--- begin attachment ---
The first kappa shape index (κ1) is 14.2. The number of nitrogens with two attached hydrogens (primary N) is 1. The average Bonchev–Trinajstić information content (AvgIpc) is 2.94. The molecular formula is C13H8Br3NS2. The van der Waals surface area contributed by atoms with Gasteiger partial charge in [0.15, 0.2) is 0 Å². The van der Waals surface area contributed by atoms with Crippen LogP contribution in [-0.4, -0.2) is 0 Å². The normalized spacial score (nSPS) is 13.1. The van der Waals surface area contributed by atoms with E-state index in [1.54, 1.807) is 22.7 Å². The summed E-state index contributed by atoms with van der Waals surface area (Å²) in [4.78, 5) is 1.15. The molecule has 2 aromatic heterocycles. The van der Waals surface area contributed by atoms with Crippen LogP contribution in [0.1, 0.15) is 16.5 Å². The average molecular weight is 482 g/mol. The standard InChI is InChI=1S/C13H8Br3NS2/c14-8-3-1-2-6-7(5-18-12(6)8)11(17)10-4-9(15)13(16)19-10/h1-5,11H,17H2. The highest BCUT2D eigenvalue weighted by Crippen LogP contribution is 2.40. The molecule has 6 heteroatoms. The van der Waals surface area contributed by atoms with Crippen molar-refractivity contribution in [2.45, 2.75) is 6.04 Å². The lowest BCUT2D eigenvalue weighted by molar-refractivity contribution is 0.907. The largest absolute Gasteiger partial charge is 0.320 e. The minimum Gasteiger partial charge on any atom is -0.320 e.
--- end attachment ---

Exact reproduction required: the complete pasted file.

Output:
The first kappa shape index (κ1) is 14.2. The number of nitrogens with two attached hydrogens (primary N) is 1. The average Bonchev–Trinajstić information content (AvgIpc) is 2.94. The molecular formula is C13H8Br3NS2. The van der Waals surface area contributed by atoms with Gasteiger partial charge in [0.15, 0.2) is 0 Å². The van der Waals surface area contributed by atoms with Crippen LogP contribution in [-0.4, -0.2) is 0 Å². The normalized spacial score (nSPS) is 13.1. The van der Waals surface area contributed by atoms with E-state index in [1.54, 1.807) is 22.7 Å². The summed E-state index contributed by atoms with van der Waals surface area (Å²) in [4.78, 5) is 1.15. The molecule has 2 aromatic heterocycles. The van der Waals surface area contributed by atoms with Crippen LogP contribution in [0.1, 0.15) is 16.5 Å². The average molecular weight is 482 g/mol. The standard InChI is InChI=1S/C13H8Br3NS2/c14-8-3-1-2-6-7(5-18-12(6)8)11(17)10-4-9(15)13(16)19-10/h1-5,11H,17H2. The highest BCUT2D eigenvalue weighted by Crippen LogP contribution is 2.40. The molecule has 6 heteroatoms. The van der Waals surface area contributed by atoms with Crippen molar-refractivity contribution in [2.45, 2.75) is 6.04 Å². The lowest BCUT2D eigenvalue weighted by molar-refractivity contribution is 0.907. The largest absolute Gasteiger partial charge is 0.320 e. The minimum Gasteiger partial charge on any atom is -0.320 e.